Joe Biden has officially won the 2020 election. Between the ongoing pandemic, systemic racism, the climate change crisis and the economic state of the country, U.S. citizens are asking a lot of our next president.
This November, HCAU’s Editorial Team compiled a list of what we believe is most expected of Biden over his next four years in office.
- COVID Relief
President Elect Joe Biden has made it clear that confronting the coronavirus pandemic is the first order of business when he takes office.
Much of this plan revolves around financials. Biden wants to put more money towards businesses and the health care system, vaccine distribution and schools reopening.
When I met with the Republican and Democratic governors and mayors, they said, we need help on how to [distribute it],” Biden said in the NBC News interview. “One was certain they would be able to do it in their state: ‘Just get me the vaccine. I can do it.’ But it’s an incredibly expensive proposition, incredibly expensive proposition.”
Biden has also been quoted acknowledging how hospitals are underfunded and under equipped to handle the virus and believes supporting them will help reduce the outbreak. The same can be said for schools as the future president has acknowledged the need for proper sanitation equipment, ventilation and enough teachers so students can be taught in smaller groups.
Communication to the public is something Biden also wants to make sure is handled correctly. And this starts with convincing citizens to receive the vaccine and continue to encourage wearing proper masks.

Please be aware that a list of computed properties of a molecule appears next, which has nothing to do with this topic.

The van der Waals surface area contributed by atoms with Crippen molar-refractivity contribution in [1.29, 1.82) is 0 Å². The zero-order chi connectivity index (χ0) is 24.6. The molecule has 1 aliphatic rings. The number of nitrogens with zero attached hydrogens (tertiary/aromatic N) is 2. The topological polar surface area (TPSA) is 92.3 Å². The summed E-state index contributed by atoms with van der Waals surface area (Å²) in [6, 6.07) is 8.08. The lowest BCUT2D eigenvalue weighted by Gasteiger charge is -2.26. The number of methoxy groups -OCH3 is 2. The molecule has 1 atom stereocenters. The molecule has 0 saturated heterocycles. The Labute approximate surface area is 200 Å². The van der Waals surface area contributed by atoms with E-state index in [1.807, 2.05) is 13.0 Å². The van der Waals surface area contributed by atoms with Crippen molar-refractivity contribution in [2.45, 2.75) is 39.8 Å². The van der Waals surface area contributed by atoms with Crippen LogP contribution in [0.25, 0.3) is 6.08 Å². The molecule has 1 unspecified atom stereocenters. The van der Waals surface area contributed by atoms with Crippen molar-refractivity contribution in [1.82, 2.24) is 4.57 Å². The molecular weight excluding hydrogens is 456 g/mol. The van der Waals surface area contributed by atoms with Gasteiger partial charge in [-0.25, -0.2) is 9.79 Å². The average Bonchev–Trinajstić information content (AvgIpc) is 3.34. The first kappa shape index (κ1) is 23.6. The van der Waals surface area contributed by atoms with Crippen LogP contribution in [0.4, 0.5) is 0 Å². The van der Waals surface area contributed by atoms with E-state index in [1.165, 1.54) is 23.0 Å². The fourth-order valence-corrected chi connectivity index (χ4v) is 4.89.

“I’m going to ask the public for 100 days to mask, just 100 days to mask, not forever, 100 days.”
The 13-member task force Biden has assembled is one that is science-based and made up entirely of health experts and doctors. The three co-chairs include Vivek H. Murthy who was surgeon general during the Obama administration, Marcella Nunez-Smith who is Yale School of Medicine’s associate dean for health equity research and finally David Kessler, the Food and Drug Administration commissioner during the George H.W. Bush administration as well as the Bill Clinton administration.
In addition, the task force also includes leading doctors Ezekiel Emanuel, Atul Gawande, Michael T. Osterholm, Eric Goosby, Celine R. Gounder, Julie Morita, Loyce Pace and Robert Rodriguez. The final two members are Rebecca Katz and Beth Cameron.
The goal of this task force has many goals that will hopefully help the country gain control over the pandemic. Work will be done with both state and local officials to establish economic and public health policies that will address, not only the virus, but racial and ethnic discrepancies within communities. It will also work towards reopening business and schools with the help of the transition team.
Biden hopes that, through his work with Democratic and Republican governors as well as the sub-groups within the virus task forces, the country will become more unified and life can return to some sort or normalcy. –Peyton Bigora
- Removing Trump’s Muslim/Africa Ban